SDO_GEOR.schemaValidate validates the metadata against the GeoRaster XML schema. You can use this function to locate errors if the SDO_GEOR.validateGeoRaster function returned the error code 13454. The SDO_GEOR.schemaValidate and SDO_GEOR.validateGeoRaster functions do not validate the spatial extent geometry.
SDO_GEOR.validateBlockMBR validates the
blockMBR geometry associated with each raster block stored in the raster data table. If there are any invalid
blockMBR geometries, call the SDO_GEOR.generateBlockMBR procedure to regenerate them.
Georeferencing, as explained in Georeferencing, establishes the relationship between cell coordinates of GeoRaster data and real-world ground coordinates (or some local coordinates). If you need to georeference GeoRaster objects, the following approaches are available:
If the original image is already georeferenced and if the georeferencing information is stored in an ESRI world file or .
rpb file containing RPC coefficients you can use the SDO_GEOR.importFrom procedure to load an ESRI world file or .
rpb file from a file or from a CLOB object, along with the image data itself (in either FILE or BLOB format). You can also use the GeoRaster client-side loader tool (described in GeoRaster Tools: Viewer_ Loader_ Exporter) to load an ESRI world file or .
rpb file from a file, along with the image file itself.
Because an ESRI world file or .
rpb file does not specify the model coordinate system, you can set the model space of the georeferenced GeoRaster object using an Oracle SRID in either of the following ways: specify the SRID along with the world file as a parameter to the SDO_GEOR.importFrom procedure or the GeoRaster client-side loader (described in GeoRaster Tools: Viewer_ Loader_ Exporter); or, after loading the world file, call the SDO_GEOR.setModelSRID procedure. You can also call the SDO_GEOR.setModelSRID procedure to change the model space of a georeferenced GeoRaster object.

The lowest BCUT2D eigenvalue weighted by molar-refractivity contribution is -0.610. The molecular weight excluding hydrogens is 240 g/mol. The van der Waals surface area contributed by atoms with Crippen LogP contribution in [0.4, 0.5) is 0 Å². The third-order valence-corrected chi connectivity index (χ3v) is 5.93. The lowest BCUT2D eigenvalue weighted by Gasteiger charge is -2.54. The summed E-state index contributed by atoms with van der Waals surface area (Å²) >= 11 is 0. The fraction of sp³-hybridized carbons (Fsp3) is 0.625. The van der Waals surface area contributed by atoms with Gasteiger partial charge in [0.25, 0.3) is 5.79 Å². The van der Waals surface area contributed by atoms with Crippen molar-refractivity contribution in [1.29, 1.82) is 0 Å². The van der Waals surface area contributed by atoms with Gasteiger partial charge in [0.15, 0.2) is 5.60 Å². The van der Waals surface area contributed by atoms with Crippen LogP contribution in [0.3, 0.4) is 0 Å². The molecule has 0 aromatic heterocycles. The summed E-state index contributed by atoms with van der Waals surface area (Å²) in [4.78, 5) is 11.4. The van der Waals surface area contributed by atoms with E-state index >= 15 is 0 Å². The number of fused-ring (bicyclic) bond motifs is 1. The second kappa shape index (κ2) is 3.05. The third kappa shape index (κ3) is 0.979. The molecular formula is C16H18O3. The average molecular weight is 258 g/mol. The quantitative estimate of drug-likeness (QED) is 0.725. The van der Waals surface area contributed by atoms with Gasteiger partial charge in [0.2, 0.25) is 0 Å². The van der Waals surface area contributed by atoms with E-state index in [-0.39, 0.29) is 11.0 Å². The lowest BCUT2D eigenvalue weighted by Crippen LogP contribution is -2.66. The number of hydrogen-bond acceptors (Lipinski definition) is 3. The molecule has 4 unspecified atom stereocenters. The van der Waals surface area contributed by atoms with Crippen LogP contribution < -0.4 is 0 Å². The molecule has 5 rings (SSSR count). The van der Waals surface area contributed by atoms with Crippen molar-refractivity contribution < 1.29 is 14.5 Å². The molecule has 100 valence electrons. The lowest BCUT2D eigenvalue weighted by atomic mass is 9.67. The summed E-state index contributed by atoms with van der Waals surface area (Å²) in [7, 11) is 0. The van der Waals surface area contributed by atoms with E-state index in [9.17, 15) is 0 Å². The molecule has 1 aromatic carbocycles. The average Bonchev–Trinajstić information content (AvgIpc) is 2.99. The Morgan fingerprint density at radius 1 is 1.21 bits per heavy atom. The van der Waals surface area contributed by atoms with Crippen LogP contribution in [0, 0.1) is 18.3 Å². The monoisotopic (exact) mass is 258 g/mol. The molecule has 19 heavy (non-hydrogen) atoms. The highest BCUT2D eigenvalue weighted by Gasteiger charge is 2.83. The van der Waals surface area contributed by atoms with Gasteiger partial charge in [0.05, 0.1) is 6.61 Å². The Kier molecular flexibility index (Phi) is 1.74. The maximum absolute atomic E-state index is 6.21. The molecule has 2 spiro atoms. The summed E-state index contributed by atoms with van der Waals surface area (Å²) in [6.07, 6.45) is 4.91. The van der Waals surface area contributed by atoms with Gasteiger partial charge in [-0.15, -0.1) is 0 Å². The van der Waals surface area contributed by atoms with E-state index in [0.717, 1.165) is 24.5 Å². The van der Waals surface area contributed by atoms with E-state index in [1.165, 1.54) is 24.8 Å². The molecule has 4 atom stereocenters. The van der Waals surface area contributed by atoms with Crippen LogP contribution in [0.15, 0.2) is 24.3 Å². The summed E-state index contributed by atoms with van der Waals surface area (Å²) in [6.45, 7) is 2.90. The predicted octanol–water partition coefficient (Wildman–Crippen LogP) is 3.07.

If the original image is a georeferenced GeoTIFF image, you can use the SDO_GEOR.importFrom procedure to load the image with georeferencing, by specifying
GEOTIFF as the input format. To load only the georeferencing information from a GeoTIFF image, without the raster image data, into an existing GeoRaster object, add the
raster=false storage parameter. You can specify a backup SRID with the
srid storage parameter, in case the GeoTIFF configuration values do not match any SRID recognized by Oracle Spatial and Graph.
PixelIsArea raster space is equivalent to the GeoRaster upperleft-based cell coordinate system. An export to GeoTiff is always in
PixelIsArea raster space, with a half-pixel adjustment of the affine transformation if the GeoRaster object is in center-based cell coordinate system. An import from GeoTIFF is always to the GeoRaster center-based cell coordinate system, with a half-pixel adjustment of the affine transformation if the GeoTIFF file is specified in
PixelIsArea raster space.
You can also use the GeoRaster client-side loader tool (described in GeoRaster Tools: Viewer_ Loader_ Exporter) to load GeoTIFF images with georeferencing, using the storage parameter